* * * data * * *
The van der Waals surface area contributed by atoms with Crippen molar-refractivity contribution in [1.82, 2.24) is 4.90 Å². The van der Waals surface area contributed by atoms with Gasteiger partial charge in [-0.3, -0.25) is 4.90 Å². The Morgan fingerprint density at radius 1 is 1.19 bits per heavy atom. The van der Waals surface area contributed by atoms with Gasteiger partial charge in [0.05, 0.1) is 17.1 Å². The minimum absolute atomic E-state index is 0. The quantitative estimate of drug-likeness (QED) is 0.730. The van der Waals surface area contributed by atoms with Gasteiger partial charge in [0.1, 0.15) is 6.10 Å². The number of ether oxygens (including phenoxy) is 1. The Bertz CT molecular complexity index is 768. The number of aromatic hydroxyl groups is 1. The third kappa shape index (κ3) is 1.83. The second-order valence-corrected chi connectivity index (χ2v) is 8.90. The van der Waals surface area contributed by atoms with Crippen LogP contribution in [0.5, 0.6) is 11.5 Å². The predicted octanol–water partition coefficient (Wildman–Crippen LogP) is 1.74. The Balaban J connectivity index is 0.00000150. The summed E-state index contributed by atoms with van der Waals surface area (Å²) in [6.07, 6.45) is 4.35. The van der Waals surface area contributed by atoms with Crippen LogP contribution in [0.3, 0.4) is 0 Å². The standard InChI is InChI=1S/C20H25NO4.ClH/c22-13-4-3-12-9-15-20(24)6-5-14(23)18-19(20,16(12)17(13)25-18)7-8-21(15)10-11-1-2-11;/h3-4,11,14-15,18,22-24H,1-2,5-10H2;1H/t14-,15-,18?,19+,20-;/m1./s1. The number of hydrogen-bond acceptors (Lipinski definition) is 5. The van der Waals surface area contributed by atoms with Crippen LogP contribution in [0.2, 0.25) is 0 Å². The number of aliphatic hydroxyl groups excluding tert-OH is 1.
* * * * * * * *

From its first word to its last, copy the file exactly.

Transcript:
The van der Waals surface area contributed by atoms with Crippen molar-refractivity contribution in [1.82, 2.24) is 4.90 Å². The van der Waals surface area contributed by atoms with Gasteiger partial charge in [-0.3, -0.25) is 4.90 Å². The Morgan fingerprint density at radius 1 is 1.19 bits per heavy atom. The van der Waals surface area contributed by atoms with Gasteiger partial charge in [0.05, 0.1) is 17.1 Å². The minimum absolute atomic E-state index is 0. The quantitative estimate of drug-likeness (QED) is 0.730. The van der Waals surface area contributed by atoms with Gasteiger partial charge in [0.1, 0.15) is 6.10 Å². The number of ether oxygens (including phenoxy) is 1. The Bertz CT molecular complexity index is 768. The number of aromatic hydroxyl groups is 1. The third kappa shape index (κ3) is 1.83. The second-order valence-corrected chi connectivity index (χ2v) is 8.90. The van der Waals surface area contributed by atoms with Crippen LogP contribution in [0.5, 0.6) is 11.5 Å². The predicted octanol–water partition coefficient (Wildman–Crippen LogP) is 1.74. The Balaban J connectivity index is 0.00000150. The summed E-state index contributed by atoms with van der Waals surface area (Å²) in [6.07, 6.45) is 4.35. The van der Waals surface area contributed by atoms with Crippen LogP contribution in [0.3, 0.4) is 0 Å². The standard InChI is InChI=1S/C20H25NO4.ClH/c22-13-4-3-12-9-15-20(24)6-5-14(23)18-19(20,16(12)17(13)25-18)7-8-21(15)10-11-1-2-11;/h3-4,11,14-15,18,22-24H,1-2,5-10H2;1H/t14-,15-,18?,19+,20-;/m1./s1. The number of hydrogen-bond acceptors (Lipinski definition) is 5. The van der Waals surface area contributed by atoms with Crippen LogP contribution in [0.2, 0.25) is 0 Å². The number of aliphatic hydroxyl groups excluding tert-OH is 1.